areas needing further action, as they can contribute to diversity and
security of supply, as well as enabling energy access to the 1.3 billion
people of the world who still do not have access.
For India in particular, the critical uncertainties are volatile energy
prices, climate framework, energy-water nexus, and the impact of a weak
currency given India's dependence on energy imports. Meanwhile, developing
renewable energy and energy storage requires further action.
Dr Frei added:
"Renewables and energy storage have huge potential in helping India increase
energy access and enhance security of supply. But in order to do so, the
sector must find the right innovations and the right investments to
integrate those technologies into the Indian power system. The
opportunities are huge, and having the right enabling policies are crucial
to delivering those opportunities."
The 2013 World Energy Issues Monitor is the latest of the WEC's annual
assessment of the issues impacting the global and regional energy sector
based on the views of the WEC's energy leadership community. It identifies
the key uncertainties while highlighting the areas where action is most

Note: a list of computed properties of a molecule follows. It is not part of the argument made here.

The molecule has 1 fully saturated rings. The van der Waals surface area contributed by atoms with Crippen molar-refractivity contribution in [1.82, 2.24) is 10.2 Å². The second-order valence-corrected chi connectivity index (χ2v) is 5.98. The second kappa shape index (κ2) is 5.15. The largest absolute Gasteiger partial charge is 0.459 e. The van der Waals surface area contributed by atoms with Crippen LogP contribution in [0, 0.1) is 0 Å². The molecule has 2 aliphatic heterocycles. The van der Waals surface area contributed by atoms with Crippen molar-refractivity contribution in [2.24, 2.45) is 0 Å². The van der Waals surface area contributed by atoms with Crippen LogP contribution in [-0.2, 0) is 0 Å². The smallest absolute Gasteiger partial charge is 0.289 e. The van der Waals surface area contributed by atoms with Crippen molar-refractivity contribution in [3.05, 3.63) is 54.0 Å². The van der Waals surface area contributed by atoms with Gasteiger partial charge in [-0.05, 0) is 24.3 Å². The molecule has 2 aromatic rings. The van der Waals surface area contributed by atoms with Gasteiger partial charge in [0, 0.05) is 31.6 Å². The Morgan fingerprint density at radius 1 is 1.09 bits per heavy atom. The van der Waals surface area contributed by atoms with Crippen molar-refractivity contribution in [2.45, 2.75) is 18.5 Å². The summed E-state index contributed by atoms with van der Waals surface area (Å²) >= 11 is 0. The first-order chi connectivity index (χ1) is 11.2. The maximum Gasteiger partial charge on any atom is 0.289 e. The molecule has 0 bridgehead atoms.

required to enable the sustainable supply and use of energy. For the first
time, the study this year includes specific assessments of selected
countries: Colombia, Germany, India, Indonesia, South Africa, and
The 2013 World Energy Issues Monitor was unveiled at the World Energy
Leaders' Summit in New Delhi yesterday (6 February), where over 70 ministers
and CEO's from more than 30 countries gathered to discuss the critical
issues affecting the energy world.
About the World Energy Council
The World Energy Council (WEC) is the principal impartial network of leaders
and practitioners promoting an affordable, stable and environmentally
sensitive energy system for the greatest benefit of all. Formed in 1923, WEC
is the UN-accredited global energy body, representing the entire energy
spectrum, with more than 3000 member organisations located in over 90
countries and drawn from governments, private and state corporations,
academia, NGOs and energy-related stakeholders. WEC informs global, regional
and national energy strategies by hosting high-level events, publishing
authoritative studies and working through its extensive member network to
facilitate the energy policy dialogue.
Further details at www.worldenergy.org and @WECouncil
World Energy Leaders' Summit (WELS)
The World Energy Leaders' Summit is organised twice a year by the World
Energy Council (WEC) for its community of global energy leaders to engage in
a high-level dialogue on the critical issues affecting the energy world.
WELS is generally held in countries critical to world energy interests, and
co-hosted by the country's energy minister and the Chair of the WEC's Member
Committee of that country. Participation is by invitation only and is
exclusively for the WEC's Patron and Global Partner CEOs, a select number of
energy ministers, the WEC's Officers and Chairs of National Member
Committees, and select guests and